Re: [OPE-L] what is irrational in the functioning of capitalism?

From: Jerry Levy (Gerald_A_Levy@MSN.COM)
Date: Thu Nov 30 2006 - 08:53:07 EST

> The object of capital is to control as much surplus value as possible.
> His/her personal choice thereafter regarding how much to use for luxury
> consumption is just that, but a capitalist who likes luxury consumption
> too much is violating his/her social function and that is NOT virtue.
> That's in Marx, but I don't feel like finding the exact passage in
> 'Conversion of  Surplus Value into Capital'.

Hi Paul Z (and Dogan, for reasons that become clearer in the following):

I agree, but think that its important to note that this subject is returned
to by Marx at another level of abstraction, namely, that of capitalist
production as a whole.  In Volume I there is the character mask/capital
personified assertion, but later where 'many capitals' are taken into
account, there is another argument.  In the context of competitive branches
of production,  any capitalists who increase individual consumption at the
expense of  the productive re-investment of their money capital in more
C & V run the risk of being uncompetitive and being driven out of the
market and hence for them is not a 'virtue'.   In this sense, there is a
somewhat modified 'invisible hand' argument: capitalists are led as if by an
invisible hand to productively  re-invest (and engage in technological
changes in constant capital) at a greater scale.  Unlike the Smithian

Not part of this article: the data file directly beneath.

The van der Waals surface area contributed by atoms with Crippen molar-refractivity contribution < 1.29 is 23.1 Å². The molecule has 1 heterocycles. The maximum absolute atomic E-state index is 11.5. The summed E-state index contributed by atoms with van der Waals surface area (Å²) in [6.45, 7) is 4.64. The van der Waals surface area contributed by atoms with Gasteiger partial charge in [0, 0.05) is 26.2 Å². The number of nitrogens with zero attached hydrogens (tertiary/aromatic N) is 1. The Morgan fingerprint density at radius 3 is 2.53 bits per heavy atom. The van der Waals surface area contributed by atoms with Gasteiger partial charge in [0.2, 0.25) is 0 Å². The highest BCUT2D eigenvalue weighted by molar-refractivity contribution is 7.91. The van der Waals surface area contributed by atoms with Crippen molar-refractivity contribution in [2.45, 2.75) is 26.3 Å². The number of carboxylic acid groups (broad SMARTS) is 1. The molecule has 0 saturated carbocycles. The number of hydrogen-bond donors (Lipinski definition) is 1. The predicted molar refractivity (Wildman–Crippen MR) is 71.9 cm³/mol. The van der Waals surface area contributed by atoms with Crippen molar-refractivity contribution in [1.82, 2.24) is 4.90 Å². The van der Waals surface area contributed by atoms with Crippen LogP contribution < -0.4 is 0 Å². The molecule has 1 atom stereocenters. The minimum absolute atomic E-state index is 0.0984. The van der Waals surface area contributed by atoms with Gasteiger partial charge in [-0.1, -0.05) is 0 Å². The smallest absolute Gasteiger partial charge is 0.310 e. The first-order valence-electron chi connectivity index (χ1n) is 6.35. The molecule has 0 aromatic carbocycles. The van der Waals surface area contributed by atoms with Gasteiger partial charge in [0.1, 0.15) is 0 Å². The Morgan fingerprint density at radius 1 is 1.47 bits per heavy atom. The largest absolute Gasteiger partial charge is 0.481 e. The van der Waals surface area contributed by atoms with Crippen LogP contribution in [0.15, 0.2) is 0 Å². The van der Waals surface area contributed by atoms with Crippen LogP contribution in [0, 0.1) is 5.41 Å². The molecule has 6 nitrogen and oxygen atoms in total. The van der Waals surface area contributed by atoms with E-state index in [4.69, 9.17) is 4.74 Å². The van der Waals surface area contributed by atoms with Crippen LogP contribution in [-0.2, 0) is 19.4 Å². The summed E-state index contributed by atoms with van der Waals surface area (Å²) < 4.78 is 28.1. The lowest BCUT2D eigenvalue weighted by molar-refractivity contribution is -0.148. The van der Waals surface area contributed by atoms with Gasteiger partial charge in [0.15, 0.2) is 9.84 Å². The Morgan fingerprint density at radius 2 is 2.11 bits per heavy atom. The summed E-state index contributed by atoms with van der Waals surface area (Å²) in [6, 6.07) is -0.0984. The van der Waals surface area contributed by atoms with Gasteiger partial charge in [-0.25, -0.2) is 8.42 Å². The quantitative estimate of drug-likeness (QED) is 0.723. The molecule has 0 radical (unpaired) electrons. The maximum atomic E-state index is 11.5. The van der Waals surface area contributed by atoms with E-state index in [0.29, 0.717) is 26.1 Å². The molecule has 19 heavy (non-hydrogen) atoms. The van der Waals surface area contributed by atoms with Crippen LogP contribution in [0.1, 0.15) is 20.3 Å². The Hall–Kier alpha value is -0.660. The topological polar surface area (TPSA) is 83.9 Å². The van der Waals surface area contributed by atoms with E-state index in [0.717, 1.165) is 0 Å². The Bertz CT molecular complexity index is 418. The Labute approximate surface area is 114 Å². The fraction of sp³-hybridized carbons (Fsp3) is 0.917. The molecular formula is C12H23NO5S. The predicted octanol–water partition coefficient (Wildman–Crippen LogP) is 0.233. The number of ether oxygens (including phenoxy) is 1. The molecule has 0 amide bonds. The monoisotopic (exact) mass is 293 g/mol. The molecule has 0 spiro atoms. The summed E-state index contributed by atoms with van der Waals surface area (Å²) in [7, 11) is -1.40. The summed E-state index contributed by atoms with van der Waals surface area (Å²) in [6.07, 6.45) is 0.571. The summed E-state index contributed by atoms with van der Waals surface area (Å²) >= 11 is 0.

argument, though, the social-economic consequences are not all or
basically positive.  In this sense, I think that his presentation of the law
of the tendency for the general rate of profit to decline (LTGRPD) is
implicitly a critique of Smithian doctrine.  But, I admit that there isn't
textual evidence to show that Marx intended the LTGRPD in part to
be a critique of Smith.

At a still more concrete level of abstraction (one that goes beyond
_Capital_) it could be claimed that corporations must invest in R&D now
if they expect to remain competitive over the longer-term.  Of course, there
is risk in such expenditures since monies allocated for R&D are in a
sense speculative to the degree that corporations do not know whether
their research will pan out in terms of new product technologies or
advances in the quality of means of production.  In this sense also, firms
are driven to undertake these expenditures in order to remain competitive
and these monies mean that there is less left over (in the short-run) for
individual consumption.

One can also argue that firms for competitive reasons are driven to increase
some *unproductive* expenditures.  For example, firms in oligopolistic
markets tend to spend heavily on advertising and marketing.  This (if there
aren't price increases as a result of increased market power) reduces the
possible amount of monies which can be used for individual consumption
_and_ reduces the amount of monies that can be used for productive
investment.  From the perspective of individual firms the above seems
entirely rational; from a broader social perspective (which Dogan has
been interrogating) it is another question.

In solidarity, Jerry

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